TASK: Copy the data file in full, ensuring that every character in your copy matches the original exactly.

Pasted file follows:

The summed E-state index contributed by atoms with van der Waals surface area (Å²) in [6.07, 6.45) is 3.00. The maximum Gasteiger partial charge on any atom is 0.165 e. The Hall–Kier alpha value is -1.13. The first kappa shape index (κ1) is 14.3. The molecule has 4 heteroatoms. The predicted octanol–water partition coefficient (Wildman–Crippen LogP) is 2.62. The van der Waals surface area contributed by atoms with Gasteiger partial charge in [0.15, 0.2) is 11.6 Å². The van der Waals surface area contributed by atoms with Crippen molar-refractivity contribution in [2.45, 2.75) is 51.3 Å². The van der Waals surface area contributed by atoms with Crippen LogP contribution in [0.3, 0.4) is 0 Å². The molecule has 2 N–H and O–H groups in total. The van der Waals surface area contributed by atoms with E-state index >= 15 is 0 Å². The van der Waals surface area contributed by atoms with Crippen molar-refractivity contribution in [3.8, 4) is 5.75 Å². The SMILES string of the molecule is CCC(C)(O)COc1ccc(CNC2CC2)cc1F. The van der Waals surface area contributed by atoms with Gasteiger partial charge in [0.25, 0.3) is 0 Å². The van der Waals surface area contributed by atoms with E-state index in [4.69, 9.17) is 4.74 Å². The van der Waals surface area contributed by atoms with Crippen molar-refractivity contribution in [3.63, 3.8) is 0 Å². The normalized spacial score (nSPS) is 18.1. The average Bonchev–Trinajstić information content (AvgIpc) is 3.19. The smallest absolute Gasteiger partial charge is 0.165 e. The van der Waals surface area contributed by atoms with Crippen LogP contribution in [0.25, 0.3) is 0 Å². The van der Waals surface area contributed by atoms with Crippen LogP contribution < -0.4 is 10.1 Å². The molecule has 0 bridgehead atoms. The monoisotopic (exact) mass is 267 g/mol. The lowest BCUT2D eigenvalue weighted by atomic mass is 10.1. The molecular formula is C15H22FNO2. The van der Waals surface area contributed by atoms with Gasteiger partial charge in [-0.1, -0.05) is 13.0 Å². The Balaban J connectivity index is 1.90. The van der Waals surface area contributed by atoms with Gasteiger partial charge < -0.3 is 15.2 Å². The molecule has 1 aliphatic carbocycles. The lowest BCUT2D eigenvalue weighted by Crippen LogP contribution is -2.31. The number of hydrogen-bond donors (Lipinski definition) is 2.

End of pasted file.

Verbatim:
The summed E-state index contributed by atoms with van der Waals surface area (Å²) in [6.07, 6.45) is 3.00. The maximum Gasteiger partial charge on any atom is 0.165 e. The Hall–Kier alpha value is -1.13. The first kappa shape index (κ1) is 14.3. The molecule has 4 heteroatoms. The predicted octanol–water partition coefficient (Wildman–Crippen LogP) is 2.62. The van der Waals surface area contributed by atoms with Gasteiger partial charge in [0.15, 0.2) is 11.6 Å². The van der Waals surface area contributed by atoms with Crippen molar-refractivity contribution in [2.45, 2.75) is 51.3 Å². The van der Waals surface area contributed by atoms with Crippen LogP contribution in [0.3, 0.4) is 0 Å². The molecule has 2 N–H and O–H groups in total. The van der Waals surface area contributed by atoms with E-state index >= 15 is 0 Å². The van der Waals surface area contributed by atoms with Crippen molar-refractivity contribution in [3.8, 4) is 5.75 Å². The SMILES string of the molecule is CCC(C)(O)COc1ccc(CNC2CC2)cc1F. The van der Waals surface area contributed by atoms with Gasteiger partial charge in [0.25, 0.3) is 0 Å². The van der Waals surface area contributed by atoms with E-state index in [4.69, 9.17) is 4.74 Å². The van der Waals surface area contributed by atoms with Crippen molar-refractivity contribution in [3.63, 3.8) is 0 Å². The normalized spacial score (nSPS) is 18.1. The average Bonchev–Trinajstić information content (AvgIpc) is 3.19. The smallest absolute Gasteiger partial charge is 0.165 e. The van der Waals surface area contributed by atoms with Crippen LogP contribution in [0.25, 0.3) is 0 Å². The van der Waals surface area contributed by atoms with Crippen LogP contribution < -0.4 is 10.1 Å². The molecule has 0 bridgehead atoms. The monoisotopic (exact) mass is 267 g/mol. The lowest BCUT2D eigenvalue weighted by atomic mass is 10.1. The molecular formula is C15H22FNO2. The van der Waals surface area contributed by atoms with Gasteiger partial charge in [-0.1, -0.05) is 13.0 Å². The Balaban J connectivity index is 1.90. The van der Waals surface area contributed by atoms with Gasteiger partial charge < -0.3 is 15.2 Å². The molecule has 1 aliphatic carbocycles. The lowest BCUT2D eigenvalue weighted by Crippen LogP contribution is -2.31. The number of hydrogen-bond donors (Lipinski definition) is 2.